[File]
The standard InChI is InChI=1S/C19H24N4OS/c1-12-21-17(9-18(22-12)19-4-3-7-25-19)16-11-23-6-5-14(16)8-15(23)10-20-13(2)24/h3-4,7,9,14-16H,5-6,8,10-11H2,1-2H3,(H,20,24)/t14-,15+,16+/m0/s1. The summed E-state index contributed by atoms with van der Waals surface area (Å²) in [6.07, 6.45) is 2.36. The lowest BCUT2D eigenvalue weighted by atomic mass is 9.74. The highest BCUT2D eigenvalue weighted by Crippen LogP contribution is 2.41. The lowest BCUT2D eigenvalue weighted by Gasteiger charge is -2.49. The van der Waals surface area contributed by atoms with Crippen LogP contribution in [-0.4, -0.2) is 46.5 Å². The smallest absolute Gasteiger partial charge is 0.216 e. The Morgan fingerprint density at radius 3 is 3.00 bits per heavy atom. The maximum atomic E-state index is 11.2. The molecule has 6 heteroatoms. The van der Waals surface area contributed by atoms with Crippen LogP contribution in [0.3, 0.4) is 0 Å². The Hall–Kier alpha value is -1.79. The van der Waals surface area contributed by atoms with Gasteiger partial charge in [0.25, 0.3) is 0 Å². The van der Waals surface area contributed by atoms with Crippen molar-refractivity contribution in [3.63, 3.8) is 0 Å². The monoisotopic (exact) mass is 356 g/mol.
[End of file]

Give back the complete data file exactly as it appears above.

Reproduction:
The standard InChI is InChI=1S/C19H24N4OS/c1-12-21-17(9-18(22-12)19-4-3-7-25-19)16-11-23-6-5-14(16)8-15(23)10-20-13(2)24/h3-4,7,9,14-16H,5-6,8,10-11H2,1-2H3,(H,20,24)/t14-,15+,16+/m0/s1. The summed E-state index contributed by atoms with van der Waals surface area (Å²) in [6.07, 6.45) is 2.36. The lowest BCUT2D eigenvalue weighted by atomic mass is 9.74. The highest BCUT2D eigenvalue weighted by Crippen LogP contribution is 2.41. The lowest BCUT2D eigenvalue weighted by Gasteiger charge is -2.49. The van der Waals surface area contributed by atoms with Crippen LogP contribution in [-0.4, -0.2) is 46.5 Å². The smallest absolute Gasteiger partial charge is 0.216 e. The Morgan fingerprint density at radius 3 is 3.00 bits per heavy atom. The maximum atomic E-state index is 11.2. The molecule has 6 heteroatoms. The van der Waals surface area contributed by atoms with Crippen LogP contribution in [0.3, 0.4) is 0 Å². The Hall–Kier alpha value is -1.79. The van der Waals surface area contributed by atoms with Gasteiger partial charge in [0.25, 0.3) is 0 Å². The van der Waals surface area contributed by atoms with Crippen molar-refractivity contribution in [3.63, 3.8) is 0 Å². The monoisotopic (exact) mass is 356 g/mol.